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Sunday, December 6, 2009
Revision 1 (2012-12-12): Updated screenshots to show examples in Windows 7. A few additions for Myth 3.
Revision 2 (2013-10-08): Corrected dead links.
Don’t you just love the word “digital”? I mean, it’s catchy, geeky, and trendy — all at the same time. These days if you want to make something look hip and cool, you prefix it with digital — digital clock, digital photography, digital audio, digital art, digital digital — because, well, digital means that a computer is involved, and computers are magic, of course.
It so happens, then, that we have digital Urdu as well. Urdu is the national language of Pakistan, and being Pakistanis, we have a very sacred code of treating everything that is national: we throw it down the waste bin. I digress. Digital Urdu, of course, refers to Urdu as it is used with and on computers. In this Information Age™ where everything is being digitized, Urdu has also seen its digitization, which has unfortunately been severely overlooked or ignored by a majority of Urdu speaking world. The regular consensus seems to be that using Urdu on computers is, in a word, difficult.
And this, dear readers, is absolute baloney.
I am going to present below some common myths about digital Urdu, and I am going to debunk them, one by one, piece by piece. Hold your breaths, ladies and gentlemen, here we go.
(But before we go, a little note. I will be referring to Microsoft Windows, because it is the most widely used platform. This doesn’t mean that the following debunking does not apply to other platforms, like Linux or Mac. In some cases, they easily beat Windows.)
Those of us who had computers back in the days of Windows 98 would remember that Urdu could only appear on our computer’s monitors using that particular piece of software called InPage. Now, InPage is, according to its vendor’s website, “an industry standard Page Making software for Urdu and related languages”. Hmm.
Thankfully, we don’t live in the days of Windows 98 anymore. This is almost 2010, and we have much, much better ways of writing Urdu on our computers. Nowadays if you want to type Urdu, you do not require a piece of software with a long list of features that you absolutely do not need. Also worthy of mention is the fact that InPage locks. you. down, by making interoperability of Urdu text with other applications a royal pain in the ass.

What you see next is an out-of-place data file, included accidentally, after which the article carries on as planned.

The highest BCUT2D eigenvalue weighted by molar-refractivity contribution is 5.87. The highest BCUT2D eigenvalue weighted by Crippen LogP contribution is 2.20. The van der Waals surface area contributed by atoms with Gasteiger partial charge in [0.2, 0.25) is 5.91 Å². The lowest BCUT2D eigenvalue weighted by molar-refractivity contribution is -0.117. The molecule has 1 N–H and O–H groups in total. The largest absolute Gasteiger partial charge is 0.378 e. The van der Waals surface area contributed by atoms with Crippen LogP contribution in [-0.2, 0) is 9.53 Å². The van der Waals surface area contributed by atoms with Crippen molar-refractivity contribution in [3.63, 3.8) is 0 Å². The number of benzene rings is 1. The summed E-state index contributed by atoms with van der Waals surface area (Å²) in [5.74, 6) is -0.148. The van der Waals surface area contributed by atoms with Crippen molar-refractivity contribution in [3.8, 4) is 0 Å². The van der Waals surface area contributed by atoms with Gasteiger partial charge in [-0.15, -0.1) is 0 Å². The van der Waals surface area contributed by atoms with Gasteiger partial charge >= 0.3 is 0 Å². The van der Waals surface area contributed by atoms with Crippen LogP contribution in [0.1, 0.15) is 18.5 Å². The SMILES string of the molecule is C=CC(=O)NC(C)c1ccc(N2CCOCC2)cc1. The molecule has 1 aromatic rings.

Don’t believe me? Take a look at the screenshots below. First one shows Notepad.
And this one is WordPad.
Even the ‘Run’ dialog.
Seeing is believing, isn’t it? Which brings us to the next myth.
“Urdu in the above screenshots is horrendous. Even my handwriting is more legible than that!”
Fair enough. How about this one?
“I’ll again prefer my handwriting.”
And this one?
“Better. But it’s still bland, sorry.”
Will this work?
“Interesting. But something’s really missing. Can’t I have nastaleeq?”
You mean, this?
If you’ve been looking at the above screenshots closely, you will notice that the font has been changing in them. That’s right, ladies and gentlemen, we have Urdu fonts, and “pretty Urdu” on your screens is just a matter of installing an Urdu font which supports your idea of “pretty”. Let me repeat a part of the previous sentence: you can install Urdu fonts in your computer. Yes, Urdu fonts are not really large in number, but you won’t be needing most of them anyway, and yes, we have nastaleeq too.
“But the nastaleeq font in the above screenshot doesn’t look like Noori Nastaliq of InPage.”
Yes, it doesn’t. And I, for one, am actually glad that it doesn’t look like Noori Nastaliq; I am quite tired of it.
For those of you who just can’t imagine digital Urdu set in a typeface different from Noori Nastaliq, there are two fonts that can help: Alvi Nastaleeq and Jameel Noori Nastaleeq. The origin of these two fonts is shady (and thus, interesting), but right now I won’t go there. That, and Urdu fonts in general, are coming in a future post.
Anyway, I personally recommend that a person wanting to read and write Urdu on his or her computer should have the following fonts installed: Urdu Naskh Asiatype (aka BBC Urdu font), Nafees Web Naskh, and Nafees Nastaleeq. And fine, throw in Alvi Nastaleeq and Jameel Noori Nastaleeq too (because, well, they are useful), and you have more than enough for your routine Urdu needs.